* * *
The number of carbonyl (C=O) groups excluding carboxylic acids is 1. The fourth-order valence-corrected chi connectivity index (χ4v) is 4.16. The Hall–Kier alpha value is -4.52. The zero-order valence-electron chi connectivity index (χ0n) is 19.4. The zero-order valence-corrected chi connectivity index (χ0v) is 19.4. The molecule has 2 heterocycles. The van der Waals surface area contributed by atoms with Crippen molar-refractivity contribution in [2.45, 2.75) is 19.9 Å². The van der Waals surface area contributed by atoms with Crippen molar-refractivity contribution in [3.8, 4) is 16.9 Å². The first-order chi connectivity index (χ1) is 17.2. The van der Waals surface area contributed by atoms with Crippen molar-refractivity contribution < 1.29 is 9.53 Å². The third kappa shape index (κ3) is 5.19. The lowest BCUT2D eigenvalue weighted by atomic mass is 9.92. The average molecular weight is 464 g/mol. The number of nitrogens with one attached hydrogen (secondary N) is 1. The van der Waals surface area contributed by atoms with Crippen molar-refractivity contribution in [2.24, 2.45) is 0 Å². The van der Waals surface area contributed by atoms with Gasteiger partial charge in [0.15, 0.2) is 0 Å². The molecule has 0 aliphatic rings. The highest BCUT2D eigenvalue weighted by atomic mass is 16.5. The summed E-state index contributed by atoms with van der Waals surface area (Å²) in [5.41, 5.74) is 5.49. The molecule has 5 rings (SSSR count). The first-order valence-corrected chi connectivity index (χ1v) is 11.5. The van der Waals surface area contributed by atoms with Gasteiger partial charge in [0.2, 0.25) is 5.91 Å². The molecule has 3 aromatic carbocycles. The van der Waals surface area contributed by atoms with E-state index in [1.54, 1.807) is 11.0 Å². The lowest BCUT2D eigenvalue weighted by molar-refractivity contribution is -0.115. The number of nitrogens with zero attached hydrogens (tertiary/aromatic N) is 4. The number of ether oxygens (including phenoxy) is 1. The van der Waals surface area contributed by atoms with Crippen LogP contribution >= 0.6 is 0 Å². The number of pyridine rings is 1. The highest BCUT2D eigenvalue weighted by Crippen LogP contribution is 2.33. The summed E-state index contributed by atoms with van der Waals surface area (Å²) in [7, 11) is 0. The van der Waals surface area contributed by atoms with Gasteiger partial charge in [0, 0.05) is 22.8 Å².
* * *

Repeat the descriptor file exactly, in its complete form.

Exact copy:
The number of carbonyl (C=O) groups excluding carboxylic acids is 1. The fourth-order valence-corrected chi connectivity index (χ4v) is 4.16. The Hall–Kier alpha value is -4.52. The zero-order valence-electron chi connectivity index (χ0n) is 19.4. The zero-order valence-corrected chi connectivity index (χ0v) is 19.4. The molecule has 2 heterocycles. The van der Waals surface area contributed by atoms with Crippen molar-refractivity contribution in [2.45, 2.75) is 19.9 Å². The van der Waals surface area contributed by atoms with Crippen molar-refractivity contribution in [3.8, 4) is 16.9 Å². The first-order chi connectivity index (χ1) is 17.2. The van der Waals surface area contributed by atoms with Crippen molar-refractivity contribution < 1.29 is 9.53 Å². The third kappa shape index (κ3) is 5.19. The lowest BCUT2D eigenvalue weighted by atomic mass is 9.92. The average molecular weight is 464 g/mol. The number of nitrogens with one attached hydrogen (secondary N) is 1. The van der Waals surface area contributed by atoms with Crippen molar-refractivity contribution in [2.24, 2.45) is 0 Å². The van der Waals surface area contributed by atoms with Gasteiger partial charge in [0.15, 0.2) is 0 Å². The molecule has 0 aliphatic rings. The highest BCUT2D eigenvalue weighted by atomic mass is 16.5. The summed E-state index contributed by atoms with van der Waals surface area (Å²) in [5.41, 5.74) is 5.49. The molecule has 5 rings (SSSR count). The first-order valence-corrected chi connectivity index (χ1v) is 11.5. The van der Waals surface area contributed by atoms with Gasteiger partial charge in [0.2, 0.25) is 5.91 Å². The molecule has 3 aromatic carbocycles. The van der Waals surface area contributed by atoms with E-state index in [1.54, 1.807) is 11.0 Å². The lowest BCUT2D eigenvalue weighted by molar-refractivity contribution is -0.115. The number of nitrogens with zero attached hydrogens (tertiary/aromatic N) is 4. The number of ether oxygens (including phenoxy) is 1. The van der Waals surface area contributed by atoms with Crippen LogP contribution >= 0.6 is 0 Å². The number of pyridine rings is 1. The highest BCUT2D eigenvalue weighted by Crippen LogP contribution is 2.33. The summed E-state index contributed by atoms with van der Waals surface area (Å²) in [7, 11) is 0. The van der Waals surface area contributed by atoms with Gasteiger partial charge in [0, 0.05) is 22.8 Å².